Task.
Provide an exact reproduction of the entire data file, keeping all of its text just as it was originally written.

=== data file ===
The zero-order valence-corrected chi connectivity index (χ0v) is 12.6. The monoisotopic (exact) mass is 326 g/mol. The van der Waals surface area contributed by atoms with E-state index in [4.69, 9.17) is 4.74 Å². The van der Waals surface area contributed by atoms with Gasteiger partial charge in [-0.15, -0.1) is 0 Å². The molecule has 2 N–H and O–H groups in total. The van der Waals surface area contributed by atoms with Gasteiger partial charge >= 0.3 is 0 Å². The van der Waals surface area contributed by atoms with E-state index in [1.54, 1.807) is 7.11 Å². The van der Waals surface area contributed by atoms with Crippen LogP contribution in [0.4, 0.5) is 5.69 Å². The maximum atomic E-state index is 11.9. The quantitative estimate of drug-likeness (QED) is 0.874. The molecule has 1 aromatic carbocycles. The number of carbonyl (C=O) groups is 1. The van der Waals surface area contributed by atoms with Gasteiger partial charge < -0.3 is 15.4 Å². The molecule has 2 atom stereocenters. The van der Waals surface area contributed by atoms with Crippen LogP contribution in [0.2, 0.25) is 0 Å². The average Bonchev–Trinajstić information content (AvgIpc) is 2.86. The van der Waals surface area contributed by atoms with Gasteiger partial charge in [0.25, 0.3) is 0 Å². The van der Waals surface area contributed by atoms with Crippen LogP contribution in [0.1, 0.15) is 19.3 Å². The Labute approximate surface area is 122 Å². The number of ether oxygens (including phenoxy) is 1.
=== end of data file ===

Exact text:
The zero-order valence-corrected chi connectivity index (χ0v) is 12.6. The monoisotopic (exact) mass is 326 g/mol. The van der Waals surface area contributed by atoms with E-state index in [4.69, 9.17) is 4.74 Å². The van der Waals surface area contributed by atoms with Gasteiger partial charge in [-0.15, -0.1) is 0 Å². The molecule has 2 N–H and O–H groups in total. The van der Waals surface area contributed by atoms with Gasteiger partial charge >= 0.3 is 0 Å². The van der Waals surface area contributed by atoms with E-state index in [1.54, 1.807) is 7.11 Å². The van der Waals surface area contributed by atoms with Crippen LogP contribution in [0.4, 0.5) is 5.69 Å². The maximum atomic E-state index is 11.9. The quantitative estimate of drug-likeness (QED) is 0.874. The molecule has 1 aromatic carbocycles. The number of carbonyl (C=O) groups is 1. The van der Waals surface area contributed by atoms with Gasteiger partial charge < -0.3 is 15.4 Å². The molecule has 2 atom stereocenters. The van der Waals surface area contributed by atoms with Crippen LogP contribution in [0.2, 0.25) is 0 Å². The average Bonchev–Trinajstić information content (AvgIpc) is 2.86. The van der Waals surface area contributed by atoms with Gasteiger partial charge in [0.25, 0.3) is 0 Å². The van der Waals surface area contributed by atoms with Crippen LogP contribution in [0.1, 0.15) is 19.3 Å². The Labute approximate surface area is 122 Å². The number of ether oxygens (including phenoxy) is 1.